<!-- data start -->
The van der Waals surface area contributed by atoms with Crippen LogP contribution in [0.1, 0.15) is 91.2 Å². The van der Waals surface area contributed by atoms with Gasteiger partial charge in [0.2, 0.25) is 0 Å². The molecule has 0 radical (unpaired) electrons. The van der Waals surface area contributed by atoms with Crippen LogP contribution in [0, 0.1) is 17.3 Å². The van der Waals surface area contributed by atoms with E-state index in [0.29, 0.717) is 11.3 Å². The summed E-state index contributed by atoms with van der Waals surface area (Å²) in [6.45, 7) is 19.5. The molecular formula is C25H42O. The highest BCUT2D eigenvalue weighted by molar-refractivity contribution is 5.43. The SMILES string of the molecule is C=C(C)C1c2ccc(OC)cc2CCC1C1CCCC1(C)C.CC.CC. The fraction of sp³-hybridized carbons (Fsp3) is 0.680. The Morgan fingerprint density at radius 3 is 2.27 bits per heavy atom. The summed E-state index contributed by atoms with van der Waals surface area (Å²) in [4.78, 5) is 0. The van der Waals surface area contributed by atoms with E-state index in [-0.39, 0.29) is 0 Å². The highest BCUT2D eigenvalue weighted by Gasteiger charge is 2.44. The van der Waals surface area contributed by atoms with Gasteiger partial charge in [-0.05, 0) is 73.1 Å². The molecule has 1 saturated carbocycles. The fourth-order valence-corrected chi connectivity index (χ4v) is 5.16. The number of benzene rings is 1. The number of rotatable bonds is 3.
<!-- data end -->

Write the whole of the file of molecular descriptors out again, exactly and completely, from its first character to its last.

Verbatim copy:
The van der Waals surface area contributed by atoms with Crippen LogP contribution in [0.1, 0.15) is 91.2 Å². The van der Waals surface area contributed by atoms with Gasteiger partial charge in [0.2, 0.25) is 0 Å². The molecule has 0 radical (unpaired) electrons. The van der Waals surface area contributed by atoms with Crippen LogP contribution in [0, 0.1) is 17.3 Å². The van der Waals surface area contributed by atoms with E-state index in [0.29, 0.717) is 11.3 Å². The summed E-state index contributed by atoms with van der Waals surface area (Å²) in [6.45, 7) is 19.5. The molecular formula is C25H42O. The highest BCUT2D eigenvalue weighted by molar-refractivity contribution is 5.43. The SMILES string of the molecule is C=C(C)C1c2ccc(OC)cc2CCC1C1CCCC1(C)C.CC.CC. The fraction of sp³-hybridized carbons (Fsp3) is 0.680. The Morgan fingerprint density at radius 3 is 2.27 bits per heavy atom. The summed E-state index contributed by atoms with van der Waals surface area (Å²) in [4.78, 5) is 0. The van der Waals surface area contributed by atoms with E-state index in [-0.39, 0.29) is 0 Å². The highest BCUT2D eigenvalue weighted by Gasteiger charge is 2.44. The van der Waals surface area contributed by atoms with Gasteiger partial charge in [-0.05, 0) is 73.1 Å². The molecule has 1 saturated carbocycles. The fourth-order valence-corrected chi connectivity index (χ4v) is 5.16. The number of benzene rings is 1. The number of rotatable bonds is 3.